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Alex Thanhlong Pham, Ethan Adre, Keke Liu, Yu-Cherng Chang, Ivan Shestopalov, Florence Cabot, Siobhan Williams, Giovanni Gregori, Marco Ruggeri, Arthur Ho, Jean-Marie A Parel, Fabrice Manns; Age- and accommodation- dependence of the human crystalline lens shape and thickness measured with extended-depth Optical Coherence Tomography. Invest. Ophthalmol. Vis. Sci. 2017;58(8):1244.
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© ARVO (1962-2015); The Authors (2016-present)
To quantify the changes in anterior and posterior lens curvature and thickness with accommodation and with age using extended-depth Optical Coherence Tomography (OCT).
Under an IRB protocol, 15 eyes from 10 subjects (Age range: 21 to 60 years) were imaged with an accommodation biometry system that combines a fixation target with adjustable vergence and a custom-built extended-depth OCT system that enables imaging of the anterior segment from the anterior corneal surface to the posterior lens (840 nm, 12,500 A-lines/s, 8 μm axial resolution) (Ruggeri et al, Biomed Opt Exp 2012). For each subject, OCT images (400 A-lines) were acquired with the fixation target adjusted to vergences ranging from 0 D (distance) to 6 D (near) in 1 D increments. Images acquired at each stimulus were processed using a program written in MATLAB to automatically segment the corneal and lens boundaries and correct for refractive distortions. Distortion correction for the posterior surface of the lens assumed a uniform refractive index (n=1.415) for the crystalline lens. For each subject, the change in anterior and posterior lens radius of curvature and lens thickness change with accommodation stimulus was estimated using linear regression to produce shape- and thickness-stimulus slopes (in mm/D). Change in the lens curvature and shape was assessed as a function of age.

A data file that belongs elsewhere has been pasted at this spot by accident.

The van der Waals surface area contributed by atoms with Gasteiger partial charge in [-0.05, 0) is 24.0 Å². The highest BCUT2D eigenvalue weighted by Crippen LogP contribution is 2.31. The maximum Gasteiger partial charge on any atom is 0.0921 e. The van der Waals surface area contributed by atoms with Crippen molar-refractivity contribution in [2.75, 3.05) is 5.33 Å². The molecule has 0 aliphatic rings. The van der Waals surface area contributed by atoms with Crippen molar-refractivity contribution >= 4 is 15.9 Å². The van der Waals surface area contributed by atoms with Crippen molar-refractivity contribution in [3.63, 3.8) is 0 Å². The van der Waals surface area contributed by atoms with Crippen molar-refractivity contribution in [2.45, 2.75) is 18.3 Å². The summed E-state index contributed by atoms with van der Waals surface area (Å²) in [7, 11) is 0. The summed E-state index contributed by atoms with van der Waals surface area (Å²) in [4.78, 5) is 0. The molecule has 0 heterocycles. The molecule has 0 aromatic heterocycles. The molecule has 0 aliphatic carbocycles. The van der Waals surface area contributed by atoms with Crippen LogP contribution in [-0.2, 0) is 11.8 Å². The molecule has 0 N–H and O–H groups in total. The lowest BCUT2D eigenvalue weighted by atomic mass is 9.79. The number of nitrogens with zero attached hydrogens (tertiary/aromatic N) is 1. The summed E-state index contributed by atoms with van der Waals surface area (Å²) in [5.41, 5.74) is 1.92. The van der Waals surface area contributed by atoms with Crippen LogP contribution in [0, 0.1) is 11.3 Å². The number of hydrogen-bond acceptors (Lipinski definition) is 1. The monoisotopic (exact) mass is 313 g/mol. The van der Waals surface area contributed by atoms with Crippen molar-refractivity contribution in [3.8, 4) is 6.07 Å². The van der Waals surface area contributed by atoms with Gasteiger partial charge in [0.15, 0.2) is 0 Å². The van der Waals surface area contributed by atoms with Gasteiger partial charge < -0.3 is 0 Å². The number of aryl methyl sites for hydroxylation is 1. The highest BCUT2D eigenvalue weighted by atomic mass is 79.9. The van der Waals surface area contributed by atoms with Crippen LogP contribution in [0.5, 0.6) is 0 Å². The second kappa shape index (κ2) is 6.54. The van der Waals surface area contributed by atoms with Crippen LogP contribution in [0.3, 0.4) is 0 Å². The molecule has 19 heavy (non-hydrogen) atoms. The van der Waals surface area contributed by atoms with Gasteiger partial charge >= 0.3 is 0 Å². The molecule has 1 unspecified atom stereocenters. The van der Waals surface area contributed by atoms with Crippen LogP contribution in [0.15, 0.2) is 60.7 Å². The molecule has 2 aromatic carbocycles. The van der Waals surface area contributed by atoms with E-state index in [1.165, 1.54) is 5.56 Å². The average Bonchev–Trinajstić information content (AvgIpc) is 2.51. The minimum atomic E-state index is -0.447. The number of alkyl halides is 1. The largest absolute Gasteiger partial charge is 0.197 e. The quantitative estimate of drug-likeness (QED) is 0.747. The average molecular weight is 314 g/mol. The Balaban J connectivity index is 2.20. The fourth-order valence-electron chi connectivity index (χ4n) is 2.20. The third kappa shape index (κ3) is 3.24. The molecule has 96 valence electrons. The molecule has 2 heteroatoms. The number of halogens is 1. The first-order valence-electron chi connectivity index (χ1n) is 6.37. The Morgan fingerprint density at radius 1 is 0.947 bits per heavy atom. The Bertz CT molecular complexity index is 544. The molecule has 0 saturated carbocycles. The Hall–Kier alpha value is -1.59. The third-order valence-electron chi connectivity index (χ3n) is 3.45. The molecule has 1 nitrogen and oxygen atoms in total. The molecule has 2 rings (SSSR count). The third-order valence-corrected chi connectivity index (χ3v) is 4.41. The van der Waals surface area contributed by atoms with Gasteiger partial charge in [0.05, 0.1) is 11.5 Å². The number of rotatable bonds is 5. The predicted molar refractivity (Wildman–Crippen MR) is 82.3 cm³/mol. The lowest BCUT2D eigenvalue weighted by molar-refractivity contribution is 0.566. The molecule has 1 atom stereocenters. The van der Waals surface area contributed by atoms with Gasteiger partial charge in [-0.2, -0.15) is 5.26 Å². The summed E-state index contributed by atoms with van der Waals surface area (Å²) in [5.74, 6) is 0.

Anterior and posterior lens curvatures steepened and lens thickness increased with accommodation, consistent with the Helmholtz theory of accommodation (Figure 1). The accommodative change in shape (in mm/D) decreased with age (Figure 2), unlike results obtained using Scheimpflug imaging (Dubbelman et al, Vis Res 2005).
OCT biometry enables characterization of the age-dependence of the accommodative response of the crystalline lens.
This is an abstract that was submitted for the 2017 ARVO Annual Meeting, held in Baltimore, MD, May 7-11, 2017.
Figure 1: Typical accommodative response showing the change in anterior lens curvature, posterior lens curvature, and lens thickness versus accommodation in response to step stimuli of with amplitude ranging from 1D to 6D. Data is from a 26 year old subject.
Figure 2: Age-dependence of the slopes of anterior radius (left), posterior radius (center) and lens thickness (right) versus accommodation stimulus.
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